Five Axis already has a tradition in tuning Lexus cars and this year is returning to the SEMA Show with Troy Sumitomo in order to show us their latest tuning kit for the brand new 2013 Lexus GS 350. As you can see from the photos, the car has a special Glacier White Paint with custom Slate Gray accents but also an impressive body kit.
The kit consists of a front bumper with bigger air inlets which gives the car a mean look, new side sills, a rear trunk spoiler but also a rear bumper with integrated air diffuser and dual-pipe exhaust system.
The design is completed by the 20-inch alloy wheels painted in black and wrapped in high performance Yokohama Advan Sport tires. Behind the wheels we find the Stoptech brake kit but also a new AirRunner TC-5 Air Suspension System.
According to the manufacturer, the exhaust is custom made and was produced by Five Axis. Inside, we find unique silver textured accents but more will be revealed next week at the 2011 SEMA Show. P.S. Also check the 2013 Lexus GS with F Sport Package!
To enable the new Lexus GS to deliver a more engaging driving experience, the carmaker’s engineers didn’t have to look too far. Engineers saw the Lexus LFA supercar as more than enough inspiration to come up with an entirely new platform with a wider stance and stiffer structure as well as a new aerodynamic body. The LFA also served as an inspiration for a new transmission with quicker shifts, characteristic engine sound and exhaust notes as well as enhanced seat support.
Lexus designed the new platform to be more rigid, adding more spot welds as well as more laser welds in specific locations. Likewise, engineers had the platform undergo extensive testing. This new platform boasts of a wider track (plus nearly two inches) that, along with a revised suspension design, provide a more solid stance and excellent cornering performance.
The new 2013 GS is also provided with a new suspension system that allows for more precise cornering works. Employing larger bushings, the upper and lower control arms on the front suspension are made from aluminum. Likewise, the rear subframe has been thoroughly redesigned to pave way for an all-new multi-link rear suspension that comes with an enhanced suspension geometry that could help retain tire cornering force while improving rear control. The stiffer platform and the use of lighter components allowed the shocks to use lighter-viscosity oil for greater freedom of movement and greater response speed even to small inputs.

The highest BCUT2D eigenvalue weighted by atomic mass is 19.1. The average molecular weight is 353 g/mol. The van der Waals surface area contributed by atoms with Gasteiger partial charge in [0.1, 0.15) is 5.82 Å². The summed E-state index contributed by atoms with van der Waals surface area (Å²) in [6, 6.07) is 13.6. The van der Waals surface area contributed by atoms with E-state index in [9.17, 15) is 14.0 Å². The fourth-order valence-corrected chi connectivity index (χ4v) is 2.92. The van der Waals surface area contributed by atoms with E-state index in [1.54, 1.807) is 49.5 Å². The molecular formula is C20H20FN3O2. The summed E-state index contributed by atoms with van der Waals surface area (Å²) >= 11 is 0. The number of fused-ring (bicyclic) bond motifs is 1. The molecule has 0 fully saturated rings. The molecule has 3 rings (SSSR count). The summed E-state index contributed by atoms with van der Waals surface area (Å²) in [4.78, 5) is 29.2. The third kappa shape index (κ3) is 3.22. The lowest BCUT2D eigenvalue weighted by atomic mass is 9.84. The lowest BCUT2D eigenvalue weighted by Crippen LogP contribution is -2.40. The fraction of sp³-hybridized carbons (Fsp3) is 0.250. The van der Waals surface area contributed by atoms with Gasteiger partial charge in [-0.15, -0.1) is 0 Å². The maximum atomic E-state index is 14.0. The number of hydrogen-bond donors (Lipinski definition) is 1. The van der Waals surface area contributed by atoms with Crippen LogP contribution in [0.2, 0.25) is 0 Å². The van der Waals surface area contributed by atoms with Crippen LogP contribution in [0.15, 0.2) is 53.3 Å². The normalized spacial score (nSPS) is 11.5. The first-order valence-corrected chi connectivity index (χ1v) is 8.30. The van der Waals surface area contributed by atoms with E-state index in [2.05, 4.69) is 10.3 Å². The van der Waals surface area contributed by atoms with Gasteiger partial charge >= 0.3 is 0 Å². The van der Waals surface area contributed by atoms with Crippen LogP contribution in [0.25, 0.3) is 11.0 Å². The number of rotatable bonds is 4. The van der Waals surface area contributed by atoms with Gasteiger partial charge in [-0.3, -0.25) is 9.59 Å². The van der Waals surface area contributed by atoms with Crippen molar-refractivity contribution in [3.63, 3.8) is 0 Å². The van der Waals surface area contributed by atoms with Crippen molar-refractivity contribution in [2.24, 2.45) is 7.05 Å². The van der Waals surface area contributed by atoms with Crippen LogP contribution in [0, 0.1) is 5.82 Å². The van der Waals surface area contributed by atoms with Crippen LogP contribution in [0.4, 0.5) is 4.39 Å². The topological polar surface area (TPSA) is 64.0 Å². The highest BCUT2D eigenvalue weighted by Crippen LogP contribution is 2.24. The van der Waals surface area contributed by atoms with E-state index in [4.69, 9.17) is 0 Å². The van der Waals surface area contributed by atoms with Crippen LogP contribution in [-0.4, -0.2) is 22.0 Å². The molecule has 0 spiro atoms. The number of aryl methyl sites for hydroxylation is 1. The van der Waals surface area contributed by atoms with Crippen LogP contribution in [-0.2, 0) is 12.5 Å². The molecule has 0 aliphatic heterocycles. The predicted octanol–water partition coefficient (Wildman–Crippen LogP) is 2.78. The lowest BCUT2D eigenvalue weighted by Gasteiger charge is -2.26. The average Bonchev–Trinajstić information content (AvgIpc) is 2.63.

By employing aluminum control arms, Lexus was able to cut unsprung weight, thereby enhancing several performance attributes of the new GS, such as agility, roll damping, body control, steering precision and ride comfort. The new GS comes with a lighter and stronger suspension that could readily react to driver’s input while providing a quiet and smooth ride.
The Lexus GS 350 F Sport package will offer an optional newly developed Lexus Dynamic Handling (LDH) system with Dynamic Rear Steering (DRS) for those seeking more agility. This leading edge platform technology offers Lexus' first integration of DRS; Electric Power Steering; and Variable Gear Ratio Steering.
Monitoring vehicle speed, steering direction and driver inputs, the system calculates the optimum angle for all four wheels. LDH helps to optimize the vehicle slip angle. Using VGRS in the front and DRS in the rear, the system can independently manage both front and rear wheel steering angles to help improve turn-in response, rear grip, vehicle control and overall agility when cornering.
The new GS is equipped with the latest generation of Lexus' Vehicle Dynamics Integrated Management system that could coordinate different elements like the Adaptive Variable Suspension, Anti-lock Braking System, Lexus Dynamic Handling, Traction Control and Vehicle Stability Control. Adaptive Variable Suspension is designed to help front and rear wheel control while at the same time delivering an agile, yet confident driving behavior as it is more responsive to the driver’s input.
Lexus Dynamic Handling system, on the other hand, could calculate the needed rear wheel steering input – up to a DRS angle of 2.0 degrees – monitoring certain parameters like steering angle and speed, vehicle speed and yaw rate, as well as lateral G. At most speeds below 50 mph, the front and rear wheels of the GS turn in opposite directions. But in specific conditions at speeds of more than 50 mph, the front and rear wheels turn in the same direction.